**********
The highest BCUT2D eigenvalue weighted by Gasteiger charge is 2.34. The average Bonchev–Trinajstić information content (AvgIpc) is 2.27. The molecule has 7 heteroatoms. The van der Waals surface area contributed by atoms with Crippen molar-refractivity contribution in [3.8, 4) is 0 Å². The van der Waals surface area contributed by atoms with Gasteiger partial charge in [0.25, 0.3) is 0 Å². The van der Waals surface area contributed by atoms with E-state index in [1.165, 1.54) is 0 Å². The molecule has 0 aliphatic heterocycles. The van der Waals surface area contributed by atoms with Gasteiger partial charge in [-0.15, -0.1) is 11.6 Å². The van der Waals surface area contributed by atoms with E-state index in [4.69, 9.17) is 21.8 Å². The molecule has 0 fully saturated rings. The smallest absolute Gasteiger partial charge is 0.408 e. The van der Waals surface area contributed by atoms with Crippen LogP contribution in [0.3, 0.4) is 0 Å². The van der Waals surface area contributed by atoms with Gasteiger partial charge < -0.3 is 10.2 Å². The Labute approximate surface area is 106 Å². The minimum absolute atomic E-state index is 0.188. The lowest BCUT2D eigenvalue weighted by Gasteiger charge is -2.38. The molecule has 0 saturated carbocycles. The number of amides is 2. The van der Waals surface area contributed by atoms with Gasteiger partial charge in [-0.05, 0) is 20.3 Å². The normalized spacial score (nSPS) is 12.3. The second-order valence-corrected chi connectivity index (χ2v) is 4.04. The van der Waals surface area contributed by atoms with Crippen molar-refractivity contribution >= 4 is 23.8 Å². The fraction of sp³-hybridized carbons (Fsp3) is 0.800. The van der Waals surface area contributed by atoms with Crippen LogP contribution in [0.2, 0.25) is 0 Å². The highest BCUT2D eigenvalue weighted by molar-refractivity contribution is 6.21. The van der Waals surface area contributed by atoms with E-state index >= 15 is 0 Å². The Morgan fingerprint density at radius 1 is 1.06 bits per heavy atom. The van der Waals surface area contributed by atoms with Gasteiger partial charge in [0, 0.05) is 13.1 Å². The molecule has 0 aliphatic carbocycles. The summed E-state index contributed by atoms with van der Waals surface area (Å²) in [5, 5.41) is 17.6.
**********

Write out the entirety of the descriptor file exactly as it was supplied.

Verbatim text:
The highest BCUT2D eigenvalue weighted by Gasteiger charge is 2.34. The average Bonchev–Trinajstić information content (AvgIpc) is 2.27. The molecule has 7 heteroatoms. The van der Waals surface area contributed by atoms with Crippen molar-refractivity contribution in [3.8, 4) is 0 Å². The van der Waals surface area contributed by atoms with Gasteiger partial charge in [0.25, 0.3) is 0 Å². The van der Waals surface area contributed by atoms with E-state index in [1.165, 1.54) is 0 Å². The molecule has 0 aliphatic heterocycles. The van der Waals surface area contributed by atoms with Gasteiger partial charge in [-0.15, -0.1) is 11.6 Å². The van der Waals surface area contributed by atoms with E-state index in [4.69, 9.17) is 21.8 Å². The molecule has 0 fully saturated rings. The smallest absolute Gasteiger partial charge is 0.408 e. The van der Waals surface area contributed by atoms with Crippen LogP contribution in [0.3, 0.4) is 0 Å². The van der Waals surface area contributed by atoms with Gasteiger partial charge < -0.3 is 10.2 Å². The Labute approximate surface area is 106 Å². The minimum absolute atomic E-state index is 0.188. The lowest BCUT2D eigenvalue weighted by Gasteiger charge is -2.38. The molecule has 0 saturated carbocycles. The number of amides is 2. The van der Waals surface area contributed by atoms with Gasteiger partial charge in [-0.05, 0) is 20.3 Å². The normalized spacial score (nSPS) is 12.3. The second-order valence-corrected chi connectivity index (χ2v) is 4.04. The van der Waals surface area contributed by atoms with Crippen molar-refractivity contribution >= 4 is 23.8 Å². The fraction of sp³-hybridized carbons (Fsp3) is 0.800. The van der Waals surface area contributed by atoms with Crippen LogP contribution in [0.2, 0.25) is 0 Å². The highest BCUT2D eigenvalue weighted by molar-refractivity contribution is 6.21. The van der Waals surface area contributed by atoms with E-state index >= 15 is 0 Å². The Morgan fingerprint density at radius 1 is 1.06 bits per heavy atom. The van der Waals surface area contributed by atoms with Gasteiger partial charge in [0, 0.05) is 13.1 Å². The molecule has 0 aliphatic carbocycles. The summed E-state index contributed by atoms with van der Waals surface area (Å²) in [5, 5.41) is 17.6.